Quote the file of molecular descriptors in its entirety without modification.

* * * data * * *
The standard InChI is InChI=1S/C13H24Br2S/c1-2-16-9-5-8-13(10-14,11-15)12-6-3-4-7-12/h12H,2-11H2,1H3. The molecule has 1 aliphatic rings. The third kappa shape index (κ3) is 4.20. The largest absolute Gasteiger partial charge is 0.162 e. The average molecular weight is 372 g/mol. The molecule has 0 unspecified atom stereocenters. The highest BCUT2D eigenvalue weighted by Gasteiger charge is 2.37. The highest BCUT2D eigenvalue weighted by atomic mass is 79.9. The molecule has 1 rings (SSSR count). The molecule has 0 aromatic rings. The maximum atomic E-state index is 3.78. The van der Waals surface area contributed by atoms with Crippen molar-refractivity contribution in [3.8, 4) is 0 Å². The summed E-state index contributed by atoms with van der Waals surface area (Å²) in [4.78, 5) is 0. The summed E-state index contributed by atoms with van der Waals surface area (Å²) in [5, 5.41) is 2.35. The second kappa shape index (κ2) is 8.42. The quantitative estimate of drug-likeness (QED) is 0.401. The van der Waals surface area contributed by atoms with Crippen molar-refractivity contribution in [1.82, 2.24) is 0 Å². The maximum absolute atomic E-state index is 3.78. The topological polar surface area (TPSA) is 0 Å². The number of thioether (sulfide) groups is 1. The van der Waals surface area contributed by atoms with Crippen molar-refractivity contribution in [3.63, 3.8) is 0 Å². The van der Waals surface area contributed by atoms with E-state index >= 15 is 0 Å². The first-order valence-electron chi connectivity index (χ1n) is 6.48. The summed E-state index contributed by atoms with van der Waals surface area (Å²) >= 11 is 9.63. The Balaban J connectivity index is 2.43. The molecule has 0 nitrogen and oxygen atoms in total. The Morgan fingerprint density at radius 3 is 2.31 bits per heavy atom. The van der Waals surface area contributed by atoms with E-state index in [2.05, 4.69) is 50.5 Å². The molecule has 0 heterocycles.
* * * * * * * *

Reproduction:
The standard InChI is InChI=1S/C13H24Br2S/c1-2-16-9-5-8-13(10-14,11-15)12-6-3-4-7-12/h12H,2-11H2,1H3. The molecule has 1 aliphatic rings. The third kappa shape index (κ3) is 4.20. The largest absolute Gasteiger partial charge is 0.162 e. The average molecular weight is 372 g/mol. The molecule has 0 unspecified atom stereocenters. The highest BCUT2D eigenvalue weighted by Gasteiger charge is 2.37. The highest BCUT2D eigenvalue weighted by atomic mass is 79.9. The molecule has 1 rings (SSSR count). The molecule has 0 aromatic rings. The maximum atomic E-state index is 3.78. The van der Waals surface area contributed by atoms with Crippen molar-refractivity contribution in [3.8, 4) is 0 Å². The summed E-state index contributed by atoms with van der Waals surface area (Å²) in [4.78, 5) is 0. The summed E-state index contributed by atoms with van der Waals surface area (Å²) in [5, 5.41) is 2.35. The second kappa shape index (κ2) is 8.42. The quantitative estimate of drug-likeness (QED) is 0.401. The van der Waals surface area contributed by atoms with Crippen molar-refractivity contribution in [1.82, 2.24) is 0 Å². The maximum absolute atomic E-state index is 3.78. The topological polar surface area (TPSA) is 0 Å². The number of thioether (sulfide) groups is 1. The van der Waals surface area contributed by atoms with Crippen molar-refractivity contribution in [3.63, 3.8) is 0 Å². The van der Waals surface area contributed by atoms with E-state index >= 15 is 0 Å². The first-order valence-electron chi connectivity index (χ1n) is 6.48. The summed E-state index contributed by atoms with van der Waals surface area (Å²) >= 11 is 9.63. The Balaban J connectivity index is 2.43. The molecule has 0 nitrogen and oxygen atoms in total. The Morgan fingerprint density at radius 3 is 2.31 bits per heavy atom. The van der Waals surface area contributed by atoms with E-state index in [2.05, 4.69) is 50.5 Å². The molecule has 0 heterocycles.